Megan’s Law is essentially a law that requires certain sex offenders to register either yearly or quarterly with their local police department as sex offenders. When someone is listed as a sex offender, their personal information, including their name, address, and the offense they committed will potentially be released to the public, such as on the internet or in newspapers. Rather obviously, this can be devastating to an individual and more or less ruin their reputations and lives. If you have been convicted of a sex offense and were placed on the sex offender registry and are looking to have your name removed from it, or you have recently been charged with a sex crime and are looking to avoid having your name placed on the registry, you must continue reading and reach out to our experienced New Jersey Megan’s Law attorney to learn more. Here are some of the questions you may have:
What are the tiers of Megan’s Law?
There are three tiers of Megan’s Law, ranging from first to third. These tiers are broken down as follows:
- Tier 1: Low-risk sex offenders
- Tier 2: Moderate-risk sex offenders
- Tier 3: High-risk sex offenders
Tiers 2 and 3 sex offenders will be subject to having their personal information posted on the internet. Additionally, if a Tier 3 sex offender moves into a neighborhood, police will most likely make “door to door” visits to people living within a certain radius of the sex offender. During these visits, police will notify residents of the sex offender moving in, as well as the offense the person was convicted of. Rather obviously, this can destroy a person’s reputation before they even have a chance to introduce themselves.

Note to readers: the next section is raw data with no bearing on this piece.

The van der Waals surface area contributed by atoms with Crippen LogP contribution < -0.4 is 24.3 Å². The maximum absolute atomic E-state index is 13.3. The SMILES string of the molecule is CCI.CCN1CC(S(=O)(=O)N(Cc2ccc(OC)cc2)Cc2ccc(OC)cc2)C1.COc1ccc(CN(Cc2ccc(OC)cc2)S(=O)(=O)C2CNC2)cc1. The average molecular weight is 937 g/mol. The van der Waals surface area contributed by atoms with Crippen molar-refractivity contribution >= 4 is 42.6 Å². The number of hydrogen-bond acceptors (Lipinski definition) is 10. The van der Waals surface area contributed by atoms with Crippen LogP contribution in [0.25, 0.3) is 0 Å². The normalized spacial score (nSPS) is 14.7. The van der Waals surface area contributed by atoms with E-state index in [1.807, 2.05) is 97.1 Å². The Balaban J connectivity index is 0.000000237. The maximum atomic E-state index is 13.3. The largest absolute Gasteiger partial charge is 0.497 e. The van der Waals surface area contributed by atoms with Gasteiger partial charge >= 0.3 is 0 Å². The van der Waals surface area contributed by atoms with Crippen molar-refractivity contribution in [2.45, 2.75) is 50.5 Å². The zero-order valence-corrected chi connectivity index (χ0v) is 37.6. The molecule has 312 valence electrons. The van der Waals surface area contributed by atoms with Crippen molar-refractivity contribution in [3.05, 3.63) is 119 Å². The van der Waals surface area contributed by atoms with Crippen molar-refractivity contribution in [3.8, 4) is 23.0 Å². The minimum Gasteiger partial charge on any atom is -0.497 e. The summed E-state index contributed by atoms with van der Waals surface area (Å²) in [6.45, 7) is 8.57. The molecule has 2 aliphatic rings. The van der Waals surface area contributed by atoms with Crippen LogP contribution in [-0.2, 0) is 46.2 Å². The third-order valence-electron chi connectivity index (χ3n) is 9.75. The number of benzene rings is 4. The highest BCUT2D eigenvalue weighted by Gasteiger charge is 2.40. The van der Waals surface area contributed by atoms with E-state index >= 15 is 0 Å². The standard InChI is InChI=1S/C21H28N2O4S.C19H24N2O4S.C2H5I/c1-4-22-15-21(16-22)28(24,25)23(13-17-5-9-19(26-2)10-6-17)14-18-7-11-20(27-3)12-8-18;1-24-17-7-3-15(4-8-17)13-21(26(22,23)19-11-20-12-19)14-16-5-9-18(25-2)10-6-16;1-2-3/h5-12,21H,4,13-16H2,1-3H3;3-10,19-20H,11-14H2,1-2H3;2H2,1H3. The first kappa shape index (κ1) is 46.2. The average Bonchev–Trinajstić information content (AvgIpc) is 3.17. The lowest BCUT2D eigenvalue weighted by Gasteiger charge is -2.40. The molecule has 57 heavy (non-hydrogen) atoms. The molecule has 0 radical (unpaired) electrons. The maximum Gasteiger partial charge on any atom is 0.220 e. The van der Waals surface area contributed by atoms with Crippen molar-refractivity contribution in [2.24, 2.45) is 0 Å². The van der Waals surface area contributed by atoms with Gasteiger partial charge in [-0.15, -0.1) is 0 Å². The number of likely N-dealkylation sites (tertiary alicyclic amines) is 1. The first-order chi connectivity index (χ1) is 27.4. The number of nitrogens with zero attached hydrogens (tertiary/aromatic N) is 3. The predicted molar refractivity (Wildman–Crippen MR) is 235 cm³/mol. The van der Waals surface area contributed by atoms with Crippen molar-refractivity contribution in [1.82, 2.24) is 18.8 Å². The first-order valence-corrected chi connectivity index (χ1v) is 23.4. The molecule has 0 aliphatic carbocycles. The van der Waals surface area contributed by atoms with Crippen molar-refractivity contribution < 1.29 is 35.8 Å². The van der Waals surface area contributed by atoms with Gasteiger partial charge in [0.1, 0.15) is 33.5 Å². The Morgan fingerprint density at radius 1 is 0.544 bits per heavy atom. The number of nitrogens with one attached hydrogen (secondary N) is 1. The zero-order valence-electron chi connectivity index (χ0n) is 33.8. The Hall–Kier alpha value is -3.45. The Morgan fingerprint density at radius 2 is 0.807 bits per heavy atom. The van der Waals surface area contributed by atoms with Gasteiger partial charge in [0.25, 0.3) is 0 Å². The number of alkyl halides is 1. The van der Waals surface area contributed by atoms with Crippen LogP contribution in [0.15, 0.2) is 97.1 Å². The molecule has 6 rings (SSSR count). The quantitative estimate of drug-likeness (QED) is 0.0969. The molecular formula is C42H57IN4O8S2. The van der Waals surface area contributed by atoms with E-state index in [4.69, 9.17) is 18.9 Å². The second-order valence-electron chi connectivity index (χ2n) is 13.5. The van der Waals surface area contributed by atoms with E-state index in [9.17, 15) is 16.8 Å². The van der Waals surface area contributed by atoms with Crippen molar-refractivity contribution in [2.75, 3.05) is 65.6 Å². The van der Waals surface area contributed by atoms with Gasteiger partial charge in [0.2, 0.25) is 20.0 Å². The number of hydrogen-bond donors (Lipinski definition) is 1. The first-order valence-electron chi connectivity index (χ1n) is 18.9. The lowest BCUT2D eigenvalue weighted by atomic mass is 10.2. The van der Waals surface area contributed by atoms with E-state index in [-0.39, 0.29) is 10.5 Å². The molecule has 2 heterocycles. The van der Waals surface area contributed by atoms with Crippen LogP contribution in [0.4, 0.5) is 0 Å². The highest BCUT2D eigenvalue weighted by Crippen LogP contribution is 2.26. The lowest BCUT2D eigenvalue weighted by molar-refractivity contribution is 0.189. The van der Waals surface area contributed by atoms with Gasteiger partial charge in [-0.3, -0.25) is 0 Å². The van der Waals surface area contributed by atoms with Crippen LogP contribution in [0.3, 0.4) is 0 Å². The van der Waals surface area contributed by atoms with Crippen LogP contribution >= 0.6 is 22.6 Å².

Can I ever have my name removed from the sex offender registry?
Fortunately for some sex offenders, it is possible for them to eventually have their names removed from the sex offender registry after a certain period of time. In some cases, Tier 2 or 3 sex offenders can file a motion to have their offense reduced to Tier 1, thereby removing their offense from the public record. In other cases, if a sex offender can meet the following criteria, he/she may also be removed from the sex offender registry:
- It has been 15 years since he/she committed the offense or was released from incarceration
- He/she is not a threat to the public
- He/she wasn’t convicted of any disqualifying charges
- He/she did not commit any other crime within the 15 years
For further questions, speak with our New Jersey sex crimes attorney today.
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